Attending the Spring Racing days, where world class horses compete for prestigious trophies can be exciting for some but could spell a complete wash out, for hay fever sufferers. However, with a bit of preparation and awareness, you can still participate and enjoy the race day festivities.
Dust from the carpark and mounting yard exacerbated by seasonal breezes, means the race scene can be problematic for those who experience hay fever. Coupled with exposure to horse dander and a variety of grassy pollens around the track, horse racing could be one of the least favourable sporting environments for your average hay fever punter. A recipe for disaster? Not necessarily.
A personalised form guide
Some of you may recall grandparents using the phrase “forewarned is forearmed”. Well you can be four lengths ahead of the rest of the field if you know the predicted pollen count before you head to the track. By checking the predicted pollen count for your day at the track you’ll have a better idea of your anticipated hay fever reactions.
You can prepare for the day by using your recommended hay fever medication in the lead up to the event, on and during the day. If you’re still sneezing and snotty from being out and about, have a preservative-free saline nasal spray on hand, such as Flo Saline Plus to help wash away those annoying airborne pollens, dust or dander.
Race day tactics
For gents, when planning race day outfits, you may want to reconsider fresh flowers on your jacket lapel. Sometimes the fragrance of some flowers can trigger hay fever symptoms, rather than of the flower itself, so you may want to steer clear of any flowers with a strong odour.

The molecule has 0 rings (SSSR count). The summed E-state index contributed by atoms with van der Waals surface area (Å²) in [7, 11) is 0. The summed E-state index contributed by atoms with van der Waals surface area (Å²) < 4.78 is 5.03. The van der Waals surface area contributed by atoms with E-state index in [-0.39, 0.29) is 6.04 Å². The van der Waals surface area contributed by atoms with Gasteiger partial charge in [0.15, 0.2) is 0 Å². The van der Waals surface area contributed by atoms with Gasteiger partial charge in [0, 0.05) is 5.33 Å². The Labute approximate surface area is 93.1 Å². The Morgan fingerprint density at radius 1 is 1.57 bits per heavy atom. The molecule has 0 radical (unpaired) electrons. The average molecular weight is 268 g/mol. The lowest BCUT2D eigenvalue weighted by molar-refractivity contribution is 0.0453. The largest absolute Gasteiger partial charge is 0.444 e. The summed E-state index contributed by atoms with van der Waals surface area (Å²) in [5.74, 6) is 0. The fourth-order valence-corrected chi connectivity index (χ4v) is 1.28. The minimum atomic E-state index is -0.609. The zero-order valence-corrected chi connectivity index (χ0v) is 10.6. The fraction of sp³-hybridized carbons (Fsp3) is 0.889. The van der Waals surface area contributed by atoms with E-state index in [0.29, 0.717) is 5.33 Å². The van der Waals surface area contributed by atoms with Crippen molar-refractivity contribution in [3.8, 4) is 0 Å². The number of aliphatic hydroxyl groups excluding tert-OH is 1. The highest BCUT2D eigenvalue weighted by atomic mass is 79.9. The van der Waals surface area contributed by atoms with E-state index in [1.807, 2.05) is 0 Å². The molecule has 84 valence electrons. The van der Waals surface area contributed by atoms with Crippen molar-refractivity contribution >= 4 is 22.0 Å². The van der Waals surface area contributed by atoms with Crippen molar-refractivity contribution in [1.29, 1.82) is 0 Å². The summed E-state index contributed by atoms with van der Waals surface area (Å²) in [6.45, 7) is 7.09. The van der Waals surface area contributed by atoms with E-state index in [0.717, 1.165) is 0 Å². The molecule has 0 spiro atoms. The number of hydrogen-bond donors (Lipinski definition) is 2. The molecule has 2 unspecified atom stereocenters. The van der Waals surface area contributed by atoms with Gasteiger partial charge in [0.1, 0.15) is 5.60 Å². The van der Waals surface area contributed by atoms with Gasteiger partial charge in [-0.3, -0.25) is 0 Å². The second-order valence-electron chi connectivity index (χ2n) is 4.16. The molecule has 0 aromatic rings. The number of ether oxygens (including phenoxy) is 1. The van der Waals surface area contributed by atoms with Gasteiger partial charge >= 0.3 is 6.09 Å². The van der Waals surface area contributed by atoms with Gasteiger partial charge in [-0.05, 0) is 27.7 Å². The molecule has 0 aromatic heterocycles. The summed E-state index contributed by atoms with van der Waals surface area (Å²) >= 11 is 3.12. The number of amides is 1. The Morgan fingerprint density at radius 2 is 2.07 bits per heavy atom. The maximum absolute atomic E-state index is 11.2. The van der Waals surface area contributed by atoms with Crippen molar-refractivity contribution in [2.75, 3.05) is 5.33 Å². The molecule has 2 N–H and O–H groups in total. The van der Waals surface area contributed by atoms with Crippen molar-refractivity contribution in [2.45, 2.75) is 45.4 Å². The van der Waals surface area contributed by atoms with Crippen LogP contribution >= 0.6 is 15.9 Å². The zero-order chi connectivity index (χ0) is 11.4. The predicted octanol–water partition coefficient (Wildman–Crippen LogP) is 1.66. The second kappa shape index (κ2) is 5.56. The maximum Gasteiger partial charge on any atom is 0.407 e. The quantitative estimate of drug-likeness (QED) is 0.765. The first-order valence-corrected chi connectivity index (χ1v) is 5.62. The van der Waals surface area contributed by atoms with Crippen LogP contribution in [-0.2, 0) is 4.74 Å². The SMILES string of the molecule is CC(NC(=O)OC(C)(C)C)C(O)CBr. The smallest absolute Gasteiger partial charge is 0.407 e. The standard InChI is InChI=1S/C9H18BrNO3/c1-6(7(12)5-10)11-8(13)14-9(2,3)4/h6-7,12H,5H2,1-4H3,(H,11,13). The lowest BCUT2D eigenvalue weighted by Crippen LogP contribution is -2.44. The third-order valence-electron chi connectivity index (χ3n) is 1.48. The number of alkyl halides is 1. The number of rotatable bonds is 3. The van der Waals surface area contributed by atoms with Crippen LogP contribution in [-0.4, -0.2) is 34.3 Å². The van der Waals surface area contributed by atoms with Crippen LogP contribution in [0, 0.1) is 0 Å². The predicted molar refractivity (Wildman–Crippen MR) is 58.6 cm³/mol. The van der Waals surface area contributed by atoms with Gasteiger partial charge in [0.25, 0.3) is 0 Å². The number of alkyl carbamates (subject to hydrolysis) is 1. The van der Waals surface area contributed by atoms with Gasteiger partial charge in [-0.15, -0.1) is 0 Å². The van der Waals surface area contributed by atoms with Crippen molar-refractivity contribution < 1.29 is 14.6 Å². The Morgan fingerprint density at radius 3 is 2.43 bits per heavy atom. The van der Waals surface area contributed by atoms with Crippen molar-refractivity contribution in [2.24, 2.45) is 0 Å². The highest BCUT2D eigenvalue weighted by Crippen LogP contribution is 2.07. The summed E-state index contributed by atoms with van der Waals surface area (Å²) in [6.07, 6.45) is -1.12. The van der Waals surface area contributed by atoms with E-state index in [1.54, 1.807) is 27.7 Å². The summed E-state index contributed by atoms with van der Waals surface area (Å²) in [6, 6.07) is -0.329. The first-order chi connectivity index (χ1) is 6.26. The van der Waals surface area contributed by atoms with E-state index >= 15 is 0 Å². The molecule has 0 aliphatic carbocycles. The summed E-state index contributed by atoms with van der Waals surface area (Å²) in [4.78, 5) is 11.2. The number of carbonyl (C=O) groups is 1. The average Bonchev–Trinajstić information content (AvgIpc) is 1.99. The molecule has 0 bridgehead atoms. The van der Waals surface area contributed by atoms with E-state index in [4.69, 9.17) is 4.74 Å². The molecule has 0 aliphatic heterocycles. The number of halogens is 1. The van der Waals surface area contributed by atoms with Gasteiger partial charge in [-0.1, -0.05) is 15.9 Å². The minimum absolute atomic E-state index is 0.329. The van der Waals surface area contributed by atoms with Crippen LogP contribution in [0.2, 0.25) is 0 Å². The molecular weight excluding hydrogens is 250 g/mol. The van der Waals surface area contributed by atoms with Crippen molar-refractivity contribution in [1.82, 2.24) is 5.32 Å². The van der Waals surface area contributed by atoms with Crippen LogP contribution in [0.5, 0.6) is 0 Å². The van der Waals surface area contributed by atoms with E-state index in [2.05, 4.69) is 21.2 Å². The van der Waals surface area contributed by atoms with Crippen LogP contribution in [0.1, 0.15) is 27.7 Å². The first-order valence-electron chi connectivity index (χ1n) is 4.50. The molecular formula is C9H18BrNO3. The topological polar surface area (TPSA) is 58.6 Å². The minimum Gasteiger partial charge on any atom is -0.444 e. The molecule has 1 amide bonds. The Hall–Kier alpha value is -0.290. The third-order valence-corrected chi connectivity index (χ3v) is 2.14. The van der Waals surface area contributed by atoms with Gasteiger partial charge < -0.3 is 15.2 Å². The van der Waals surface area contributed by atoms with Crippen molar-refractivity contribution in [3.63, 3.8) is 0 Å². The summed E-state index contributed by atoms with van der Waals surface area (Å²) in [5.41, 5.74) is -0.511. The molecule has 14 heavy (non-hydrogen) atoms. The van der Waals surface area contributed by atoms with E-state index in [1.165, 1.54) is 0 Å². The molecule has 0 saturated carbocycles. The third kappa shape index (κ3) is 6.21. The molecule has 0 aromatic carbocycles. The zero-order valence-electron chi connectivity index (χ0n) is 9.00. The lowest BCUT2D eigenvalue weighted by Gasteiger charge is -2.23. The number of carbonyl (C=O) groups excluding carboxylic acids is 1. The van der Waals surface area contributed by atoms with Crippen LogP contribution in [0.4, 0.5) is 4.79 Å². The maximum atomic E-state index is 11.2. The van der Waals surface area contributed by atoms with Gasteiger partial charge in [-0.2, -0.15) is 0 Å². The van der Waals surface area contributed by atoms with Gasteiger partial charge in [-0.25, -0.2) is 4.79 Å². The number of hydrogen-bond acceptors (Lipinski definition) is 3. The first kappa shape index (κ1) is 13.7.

And ladies, you might want to use a light touch with perfume, as these too may trigger flare ups in those with a sensitive noses and/or hay fever. For those who find cigarette smoke can set off their hay fever symptoms, you’d do well to stay within the smoke-free areas of the race course.
Hot race tip!
Did you know approximately 80 per cent of young horses (2 years of age) may catch a cold at some point during the season? Just like school children, they are exposed to all kinds of different bugs when mixing with other race horses, in a busy stable yard or at the track. Just like us, horses of all ages may also experience allergic reactions to pollens, mould and dust. Their allergic symptoms may take the form of a “chesty” cough, continual eye discharge and lethargy.
Hayfever or not, there’s nothing like the atmosphere trackside so with a little preparation, you can still have a winner of a day!
- Melbourne Pollen Website
- Only Melbourne: spring racing carnival flowers
- ABC News: when others abhor the scent you adore
- Second Opinion: hay fever in horses
- Racing Post: so horses can suffer from hay fever too